A computer or video game's gameplay is the experience imparted to a player when playing the game. It is sometimes referred to as playability (a quantitive, instead of the more fitting qualitative measure, but that's just arguing semantics). The quality of the gameplay is the only important measure of a game's success.

Gameplay depends largely on the design of the game - the structure of the environment, the controls, the difficulty, the balance of rewards and challenges. It's two-way communication. All of these factors will only be addressed well if the creators thoroughly play existing games and continually test and tweak their game during development.

Gameplay is affected to a much smaller extent by the graphical and sonic components of the game - back in the old days, these elements could be discarded out of hand, but with modern games, the "feel" of the game and how it responds to the player (e.g. with convincing physics, fear- or excitement-envoking music, graceful and synchronous animation) can contribute to the rewards and punishments dished out, as well as making the mechanics of interaction more enjoyable* (e.g. driving in Interstate '76 is relaxing and engrossing, while Dogtanianing hapless trolls in Severance is tense and cathartic). Yet still a game can get all the aesthetic elements right and still fail to have good gameplay.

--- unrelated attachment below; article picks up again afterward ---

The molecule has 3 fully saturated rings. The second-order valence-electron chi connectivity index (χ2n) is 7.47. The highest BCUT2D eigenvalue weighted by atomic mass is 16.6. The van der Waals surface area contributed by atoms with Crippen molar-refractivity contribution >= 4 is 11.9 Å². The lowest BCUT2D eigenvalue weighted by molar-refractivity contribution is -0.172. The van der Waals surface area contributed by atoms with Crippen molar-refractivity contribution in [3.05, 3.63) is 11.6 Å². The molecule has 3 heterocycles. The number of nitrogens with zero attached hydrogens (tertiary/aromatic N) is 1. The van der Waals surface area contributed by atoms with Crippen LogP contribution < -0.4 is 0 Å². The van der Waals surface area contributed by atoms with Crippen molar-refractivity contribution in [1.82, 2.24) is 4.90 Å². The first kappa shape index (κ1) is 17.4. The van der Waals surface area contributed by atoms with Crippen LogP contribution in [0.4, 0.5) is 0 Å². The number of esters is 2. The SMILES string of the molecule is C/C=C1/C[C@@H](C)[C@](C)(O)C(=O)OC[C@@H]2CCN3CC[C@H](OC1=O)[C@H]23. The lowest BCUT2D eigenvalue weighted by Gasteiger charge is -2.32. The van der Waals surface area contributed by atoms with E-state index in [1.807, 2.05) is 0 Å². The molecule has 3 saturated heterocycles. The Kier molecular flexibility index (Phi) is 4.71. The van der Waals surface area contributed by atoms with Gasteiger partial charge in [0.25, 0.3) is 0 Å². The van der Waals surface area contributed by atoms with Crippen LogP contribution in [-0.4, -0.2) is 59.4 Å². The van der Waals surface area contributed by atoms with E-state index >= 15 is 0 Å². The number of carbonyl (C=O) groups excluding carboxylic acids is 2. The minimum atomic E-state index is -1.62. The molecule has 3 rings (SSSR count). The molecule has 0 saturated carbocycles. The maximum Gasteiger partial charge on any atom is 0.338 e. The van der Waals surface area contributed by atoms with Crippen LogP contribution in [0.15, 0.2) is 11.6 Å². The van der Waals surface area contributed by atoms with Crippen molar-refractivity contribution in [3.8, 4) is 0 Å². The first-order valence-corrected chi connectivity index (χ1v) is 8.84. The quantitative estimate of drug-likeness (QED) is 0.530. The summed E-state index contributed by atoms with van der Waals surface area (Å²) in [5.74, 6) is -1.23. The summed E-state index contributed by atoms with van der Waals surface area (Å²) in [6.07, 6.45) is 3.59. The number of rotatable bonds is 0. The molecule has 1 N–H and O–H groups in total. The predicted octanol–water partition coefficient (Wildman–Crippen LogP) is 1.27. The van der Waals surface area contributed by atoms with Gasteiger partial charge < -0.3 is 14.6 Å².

Gameplay cannot be accurately gauged from a short period of exposure to a game - something that has occasionally led to magazines overlooking a slow-burning classic. Good gameplay is often addictive. It always requires a significant expenditure of effort on the player's part, which is probably the core reason why gamers are wary of the encroachment of the general public (casual gamers) on their hobby.

If developers cater for these new players by making games easier, they run a risk of damaging the gameplay. This is not always the case however, as replayability (see almost every coin-op) and hidden depth (secrets, moves, subquests...) are areas that can be concentrated on to bolster a game.

Then we have multiplayer gameplay, which extends the experience in all kinds of interesting ways.

Now go and play a game and think about why you like it (or why you don't). Gameplay is ongoing research.

*or the best example of this ever, ever : attacking people with the Hydras in Heroes of Might & Magic II.

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